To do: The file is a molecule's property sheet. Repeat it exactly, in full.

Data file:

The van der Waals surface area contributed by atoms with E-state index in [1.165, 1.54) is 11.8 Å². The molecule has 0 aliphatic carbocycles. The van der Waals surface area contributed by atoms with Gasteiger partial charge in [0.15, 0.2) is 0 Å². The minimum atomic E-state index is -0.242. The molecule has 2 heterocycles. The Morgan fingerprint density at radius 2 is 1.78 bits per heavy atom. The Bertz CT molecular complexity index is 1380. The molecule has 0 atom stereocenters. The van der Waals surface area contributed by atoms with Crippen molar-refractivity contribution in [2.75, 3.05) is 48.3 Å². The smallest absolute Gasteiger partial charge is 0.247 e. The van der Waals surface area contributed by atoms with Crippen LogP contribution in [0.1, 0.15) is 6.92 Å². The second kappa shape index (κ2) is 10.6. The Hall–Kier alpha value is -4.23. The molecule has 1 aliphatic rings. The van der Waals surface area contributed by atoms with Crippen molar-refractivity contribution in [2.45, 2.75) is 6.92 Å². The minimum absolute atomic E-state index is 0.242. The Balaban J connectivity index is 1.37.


The van der Waals surface area contributed by atoms with E-state index in [1.165, 1.54) is 11.8 Å². The molecule has 0 aliphatic carbocycles. The van der Waals surface area contributed by atoms with Gasteiger partial charge in [0.15, 0.2) is 0 Å². The minimum atomic E-state index is -0.242. The molecule has 2 heterocycles. The Morgan fingerprint density at radius 2 is 1.78 bits per heavy atom. The Bertz CT molecular complexity index is 1380. The molecule has 0 atom stereocenters. The van der Waals surface area contributed by atoms with Crippen molar-refractivity contribution in [2.75, 3.05) is 48.3 Å². The smallest absolute Gasteiger partial charge is 0.247 e. The van der Waals surface area contributed by atoms with Crippen LogP contribution in [0.1, 0.15) is 6.92 Å². The second kappa shape index (κ2) is 10.6. The Hall–Kier alpha value is -4.23. The molecule has 1 aliphatic rings. The van der Waals surface area contributed by atoms with Crippen molar-refractivity contribution in [2.45, 2.75) is 6.92 Å². The minimum absolute atomic E-state index is 0.242. The Balaban J connectivity index is 1.37.